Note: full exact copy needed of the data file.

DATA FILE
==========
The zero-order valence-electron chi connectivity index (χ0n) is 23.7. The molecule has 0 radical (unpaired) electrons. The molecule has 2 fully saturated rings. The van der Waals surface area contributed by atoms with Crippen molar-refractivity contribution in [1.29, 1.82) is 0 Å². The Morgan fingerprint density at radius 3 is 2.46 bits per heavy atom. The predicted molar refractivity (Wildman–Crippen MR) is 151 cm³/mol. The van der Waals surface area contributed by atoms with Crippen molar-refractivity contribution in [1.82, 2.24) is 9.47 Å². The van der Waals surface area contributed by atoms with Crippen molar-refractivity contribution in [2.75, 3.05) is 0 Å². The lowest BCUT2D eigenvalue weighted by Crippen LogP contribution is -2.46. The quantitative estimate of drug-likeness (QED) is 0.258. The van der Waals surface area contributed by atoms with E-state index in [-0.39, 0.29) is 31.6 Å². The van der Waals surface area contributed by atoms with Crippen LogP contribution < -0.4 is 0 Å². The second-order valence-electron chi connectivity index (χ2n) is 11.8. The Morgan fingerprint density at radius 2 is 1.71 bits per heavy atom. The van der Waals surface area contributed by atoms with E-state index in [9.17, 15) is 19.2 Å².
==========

The zero-order valence-electron chi connectivity index (χ0n) is 23.7. The molecule has 0 radical (unpaired) electrons. The molecule has 2 fully saturated rings. The van der Waals surface area contributed by atoms with Crippen molar-refractivity contribution in [1.29, 1.82) is 0 Å². The Morgan fingerprint density at radius 3 is 2.46 bits per heavy atom. The predicted molar refractivity (Wildman–Crippen MR) is 151 cm³/mol. The van der Waals surface area contributed by atoms with Crippen molar-refractivity contribution in [1.82, 2.24) is 9.47 Å². The van der Waals surface area contributed by atoms with Crippen molar-refractivity contribution in [2.75, 3.05) is 0 Å². The lowest BCUT2D eigenvalue weighted by Crippen LogP contribution is -2.46. The quantitative estimate of drug-likeness (QED) is 0.258. The van der Waals surface area contributed by atoms with E-state index in [-0.39, 0.29) is 31.6 Å². The van der Waals surface area contributed by atoms with Crippen LogP contribution < -0.4 is 0 Å². The second-order valence-electron chi connectivity index (χ2n) is 11.8. The Morgan fingerprint density at radius 2 is 1.71 bits per heavy atom. The van der Waals surface area contributed by atoms with E-state index in [9.17, 15) is 19.2 Å².